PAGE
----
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Moonshine and Blindness
Before we get move on, a reminder: Distilling alcohol is illegal without a federal fuel alcohol or distilled spirit plant permit as well as relevant state permits. Our distillation equipment is designed for legal uses only and the information in this article is for educational purposes only. Please read our complete legal summary for more information on the legalities of distillation.
Methyl alcohol (methanol) is the bad stuff that could be found in moonshine (or any distilled spirit for that matter). Pure methanol is very dangerous and it is definitely able to cause blindness and even kill people. As little as 10 ml of pure methanol could blind someone and as little as 30 ml could kill someone. 30 milliliters is equivalent to the amount of liquid in a standard shot glass.
How is Methanol Produced?
Methanol is found naturally in certain fruits and vegetables. It may also be produced as an unintended byproduct during the fermentation process. Spirits distilled from fruits, such as apples, oranges, and grapes, are more likely to contain methanol. Both beer and wine generally contain methanol. Studies have determined that wine can contain as much as 329 mg/L and beer may contain somewhere on the order of 16 mg/L. This makes distilled wine (grappa, brandy, etc.) potentially more dangerous than all grain shine - such as corn whiskey.
Why is Methanol A Concern for Distillers?
If wine contains methanol but doesn't pose a risk of methanol poisoning then why is it potentially dangerous to drink once distilled? The difference is that the methanol concentration in, say, 5 gallons of wine, is evenly distributed among the 5 gallons. For someone to ingest a potentially dangerous amount they would need to ingest more than 5 gallons....or 28 bottles!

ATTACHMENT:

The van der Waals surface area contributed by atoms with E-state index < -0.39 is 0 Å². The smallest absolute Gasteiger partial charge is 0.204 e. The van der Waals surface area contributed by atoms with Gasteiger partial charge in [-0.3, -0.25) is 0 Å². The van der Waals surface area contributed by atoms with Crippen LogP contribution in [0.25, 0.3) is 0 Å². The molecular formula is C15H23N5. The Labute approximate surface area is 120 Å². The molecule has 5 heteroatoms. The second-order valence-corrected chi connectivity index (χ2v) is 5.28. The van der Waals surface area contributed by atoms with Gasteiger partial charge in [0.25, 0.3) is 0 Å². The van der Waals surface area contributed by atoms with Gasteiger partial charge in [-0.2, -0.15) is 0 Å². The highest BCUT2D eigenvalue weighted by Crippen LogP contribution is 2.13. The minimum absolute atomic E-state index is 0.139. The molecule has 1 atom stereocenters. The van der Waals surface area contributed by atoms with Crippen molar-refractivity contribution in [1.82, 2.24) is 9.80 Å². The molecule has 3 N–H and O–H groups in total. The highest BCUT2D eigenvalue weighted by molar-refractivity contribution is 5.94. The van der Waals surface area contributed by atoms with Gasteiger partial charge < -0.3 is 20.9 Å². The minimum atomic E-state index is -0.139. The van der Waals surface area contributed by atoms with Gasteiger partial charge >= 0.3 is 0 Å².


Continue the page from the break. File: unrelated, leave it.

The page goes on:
During the distillation process methanol is concentrated at the start of the production run because it has a lower boiling point than ethanol and water. The boiling point of methanol is approximately 148 degrees farenheit, which is quite a bit lower than ethanol (the good stuff). This means that methanol (148F boiling temp) will start to boil before the ethanol (174F boiling temp). This is why commercial distillers always throw out the first bit of shine they produce from each production run (more on this below).
Here are a few examples of the dangers of methanol:
- If 5 gallons of wine containing the abovementioned concentration of methanol (329mg/L) were distilled, there could be as much as 8 mL of methyl alcohol in the first jar - a potentially dangerous amount.
- Scale this up to a 100 gallon batch, distilled all at the same time in a large still, and a commercial distiller could potentially have a very big problem if the methanol was not discarded. Distilling 100 gallons of wine containing 329 mg/L of methanol could result in the concentration of 40ml of methanol, which could be fatal if someone drank it all at once.
How to Remove Methanol from Moonshine
One way a commercial distiller would determine the presence of methanol is to monitor still temperature. If anything is produced by the still before wash temperature reaches 174 degrees, it's methanol. A commercial distiller will discard it. Again, methanol boils at a lower temperature than ethanol and will concentrate at the beginning of distillation runs. Additionally, commercial distillers have determined that simply discarding a standard amount per batch, based on batch size, is enough to keep things safe. The rule of thumb is to discard 1/3 of a pint jar for every 5 gallons of wash being distilled.
How much initial product to discard:
- 1 gallon batch - discard the first 2/3 of a shot glass
- 5 gallon batch - discard the first 1/3 of a pint jar
- 10 gallon batch - discard the first 3/4 of a pint jar
Regardless of still temp, it's a good idea to always follow this rule of thumb. Methanol or not, the first stuff to come off the still tastes and smells like rubbing alcohol. It's by far the worst stuff in the entire production run and it isn't going to impress anyone. A commercial distiller would never drink or sell the first stuff produced by a still. Checkout our article "Making Moonshine - The Dummies' Guide" for more information on this topic.Thanks for reading! For more safety tips, check out the 10 most important safety tips for distillers.